JPMorgan Chase Bank has become the first institution to file a residential mortgage-backed securitizations deal that qualifies under the Federal Deposit Insurance Corporation’s six-year-old Safe Harbor rule, and it’s filed a doozy.
On April 1, Chase Mortgage Trust sold a group of RMBSs worth $1.88 billion, Chase 2016-1, one of the largest filings of its kind since the recession. It is also the first since the FDIC enacted updated Safe Harbor rules in 2010 to protect financial institutions and investors in the securitizations market. The deal also is the first transaction from JPMorgan Chase to be entirely backed by mortgages‒‒about 6,000 of them‒‒that the bank already owns.
The transaction is essentially a credit risk transfer and is expected to reduce the risk borne by U.S. taxpayers while bringing more private capital back into the mortgage market. The deal should also help restore private-sector securitization that will fortify the U.S. housing system.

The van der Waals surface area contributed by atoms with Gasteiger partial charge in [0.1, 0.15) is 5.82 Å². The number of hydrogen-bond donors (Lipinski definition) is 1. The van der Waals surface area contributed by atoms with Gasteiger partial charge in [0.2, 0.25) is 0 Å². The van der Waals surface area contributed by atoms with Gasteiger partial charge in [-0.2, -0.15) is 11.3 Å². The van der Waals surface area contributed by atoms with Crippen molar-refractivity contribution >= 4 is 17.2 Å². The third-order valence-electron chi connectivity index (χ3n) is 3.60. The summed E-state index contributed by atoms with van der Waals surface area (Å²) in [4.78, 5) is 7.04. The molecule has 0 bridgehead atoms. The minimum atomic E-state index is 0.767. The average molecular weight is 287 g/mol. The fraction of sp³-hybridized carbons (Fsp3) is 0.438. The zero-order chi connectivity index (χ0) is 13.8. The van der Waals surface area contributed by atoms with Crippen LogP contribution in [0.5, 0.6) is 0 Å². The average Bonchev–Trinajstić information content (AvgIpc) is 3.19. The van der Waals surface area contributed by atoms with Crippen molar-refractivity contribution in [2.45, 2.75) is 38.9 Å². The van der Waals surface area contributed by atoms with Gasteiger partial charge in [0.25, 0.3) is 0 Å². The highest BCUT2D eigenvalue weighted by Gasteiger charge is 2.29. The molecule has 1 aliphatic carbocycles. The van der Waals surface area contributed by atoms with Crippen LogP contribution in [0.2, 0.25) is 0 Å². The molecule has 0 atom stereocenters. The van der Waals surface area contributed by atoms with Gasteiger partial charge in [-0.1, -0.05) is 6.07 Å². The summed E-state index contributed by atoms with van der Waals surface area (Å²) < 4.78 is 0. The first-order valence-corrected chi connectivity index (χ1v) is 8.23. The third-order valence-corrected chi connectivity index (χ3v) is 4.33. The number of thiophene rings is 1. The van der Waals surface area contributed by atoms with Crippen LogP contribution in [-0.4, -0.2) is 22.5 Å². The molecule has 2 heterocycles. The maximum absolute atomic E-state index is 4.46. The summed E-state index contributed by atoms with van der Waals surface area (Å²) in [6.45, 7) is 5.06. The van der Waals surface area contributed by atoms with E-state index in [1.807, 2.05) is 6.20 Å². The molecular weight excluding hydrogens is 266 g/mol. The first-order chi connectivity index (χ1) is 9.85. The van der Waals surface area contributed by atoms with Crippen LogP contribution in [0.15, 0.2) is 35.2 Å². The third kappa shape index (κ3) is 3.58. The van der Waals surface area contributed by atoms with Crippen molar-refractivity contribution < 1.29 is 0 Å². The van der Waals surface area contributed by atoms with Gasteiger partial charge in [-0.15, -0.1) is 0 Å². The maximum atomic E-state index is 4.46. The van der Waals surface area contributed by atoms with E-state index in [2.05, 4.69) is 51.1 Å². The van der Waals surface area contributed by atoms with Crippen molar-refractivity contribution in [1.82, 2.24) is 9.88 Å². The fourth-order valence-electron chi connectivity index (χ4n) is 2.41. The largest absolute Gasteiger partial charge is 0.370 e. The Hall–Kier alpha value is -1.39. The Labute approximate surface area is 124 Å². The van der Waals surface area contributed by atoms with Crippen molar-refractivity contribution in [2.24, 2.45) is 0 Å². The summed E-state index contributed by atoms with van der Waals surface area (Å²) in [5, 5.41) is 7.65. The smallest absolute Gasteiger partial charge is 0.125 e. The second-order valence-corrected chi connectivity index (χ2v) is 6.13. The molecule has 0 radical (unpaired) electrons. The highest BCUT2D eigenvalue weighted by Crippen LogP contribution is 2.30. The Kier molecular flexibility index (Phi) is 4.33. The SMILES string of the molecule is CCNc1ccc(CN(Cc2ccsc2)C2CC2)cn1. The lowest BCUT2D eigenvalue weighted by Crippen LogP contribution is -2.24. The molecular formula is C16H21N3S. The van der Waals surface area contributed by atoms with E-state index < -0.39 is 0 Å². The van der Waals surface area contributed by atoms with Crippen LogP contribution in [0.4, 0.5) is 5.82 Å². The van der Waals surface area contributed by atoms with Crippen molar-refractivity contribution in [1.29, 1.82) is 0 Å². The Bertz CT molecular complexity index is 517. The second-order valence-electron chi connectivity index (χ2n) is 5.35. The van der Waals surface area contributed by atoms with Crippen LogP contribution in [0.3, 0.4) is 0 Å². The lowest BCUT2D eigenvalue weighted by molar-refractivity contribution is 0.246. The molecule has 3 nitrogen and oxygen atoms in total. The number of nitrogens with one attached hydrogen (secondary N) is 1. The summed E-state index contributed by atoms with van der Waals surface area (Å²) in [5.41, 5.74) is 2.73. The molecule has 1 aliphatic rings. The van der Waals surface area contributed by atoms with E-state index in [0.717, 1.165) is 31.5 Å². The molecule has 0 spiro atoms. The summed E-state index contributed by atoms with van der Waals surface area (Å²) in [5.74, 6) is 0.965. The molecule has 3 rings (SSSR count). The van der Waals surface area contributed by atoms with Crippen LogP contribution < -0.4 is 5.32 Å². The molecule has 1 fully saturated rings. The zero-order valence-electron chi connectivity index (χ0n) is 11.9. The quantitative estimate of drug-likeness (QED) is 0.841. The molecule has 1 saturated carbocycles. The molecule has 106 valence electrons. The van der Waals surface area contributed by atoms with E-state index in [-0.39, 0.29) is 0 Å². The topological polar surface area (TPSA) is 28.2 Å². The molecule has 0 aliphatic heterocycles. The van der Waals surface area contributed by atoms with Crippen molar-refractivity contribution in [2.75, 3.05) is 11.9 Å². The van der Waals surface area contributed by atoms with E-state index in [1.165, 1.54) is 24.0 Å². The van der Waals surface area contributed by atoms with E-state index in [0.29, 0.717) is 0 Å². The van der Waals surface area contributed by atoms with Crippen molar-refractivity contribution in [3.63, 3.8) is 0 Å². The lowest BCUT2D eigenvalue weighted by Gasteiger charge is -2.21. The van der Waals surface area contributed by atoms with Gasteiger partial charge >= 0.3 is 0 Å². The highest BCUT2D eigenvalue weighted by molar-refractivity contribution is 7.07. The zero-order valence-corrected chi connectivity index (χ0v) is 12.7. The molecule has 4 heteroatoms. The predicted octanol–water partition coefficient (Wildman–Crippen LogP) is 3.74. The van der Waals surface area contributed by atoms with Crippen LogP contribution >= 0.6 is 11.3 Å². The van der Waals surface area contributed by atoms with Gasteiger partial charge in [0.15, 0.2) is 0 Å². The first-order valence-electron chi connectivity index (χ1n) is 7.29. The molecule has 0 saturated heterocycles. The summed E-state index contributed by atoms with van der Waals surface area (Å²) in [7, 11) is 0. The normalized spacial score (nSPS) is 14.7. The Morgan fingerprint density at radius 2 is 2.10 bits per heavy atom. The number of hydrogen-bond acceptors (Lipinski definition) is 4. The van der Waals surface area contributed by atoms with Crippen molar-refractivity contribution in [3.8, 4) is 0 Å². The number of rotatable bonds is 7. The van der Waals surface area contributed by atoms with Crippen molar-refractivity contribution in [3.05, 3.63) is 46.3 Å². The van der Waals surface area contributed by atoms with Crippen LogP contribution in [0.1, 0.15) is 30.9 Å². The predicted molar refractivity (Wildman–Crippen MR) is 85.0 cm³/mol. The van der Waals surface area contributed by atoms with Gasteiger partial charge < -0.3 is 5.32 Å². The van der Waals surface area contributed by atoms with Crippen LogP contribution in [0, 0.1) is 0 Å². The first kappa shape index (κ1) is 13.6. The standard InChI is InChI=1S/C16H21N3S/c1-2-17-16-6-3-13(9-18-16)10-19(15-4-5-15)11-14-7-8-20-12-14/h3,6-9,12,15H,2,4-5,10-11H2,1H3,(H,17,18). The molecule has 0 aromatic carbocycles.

According to Moody’s Investor Service, the securitized mortgage loans backing Chase 2016-1 are isolated from consolidation risk “in the unlikely event that the sponsor, JPMorgan Chase Bank, becomes insolvent.”
Also according to Moody’s, the filing’s capital structure is “simple and contains tight triggers,” including a simple six-tranche transaction structure (Safe Harbor’s limit) meant to redirect potentially diminishing notes bound for more junior notes to more senior notes. The transaction’s pro-rata payment structure contains performance triggers that protect certificates under a range of performance scenarios and are “tighter than comparable triggers in standard shifting-interest structures.”
Other aspects of the transaction that make it stand out in the post-crisis mortgages market include a lack of principal and interest servicer advancing designed to bolster liquidation recoveries on delinquent loans for senior bondholders and help cash flows driven by servicer stop-advance policies or practices more predictable; and more immediate recognition of modification losses that divert more cash to senior bonds producing higher interest.
There also is the retention of a 5 percent economic interest‒‒a vertical strip‒‒on certain bond classes, which is designed to align the bank’s interest in the credit risk of the underlying loans with investors’ interests.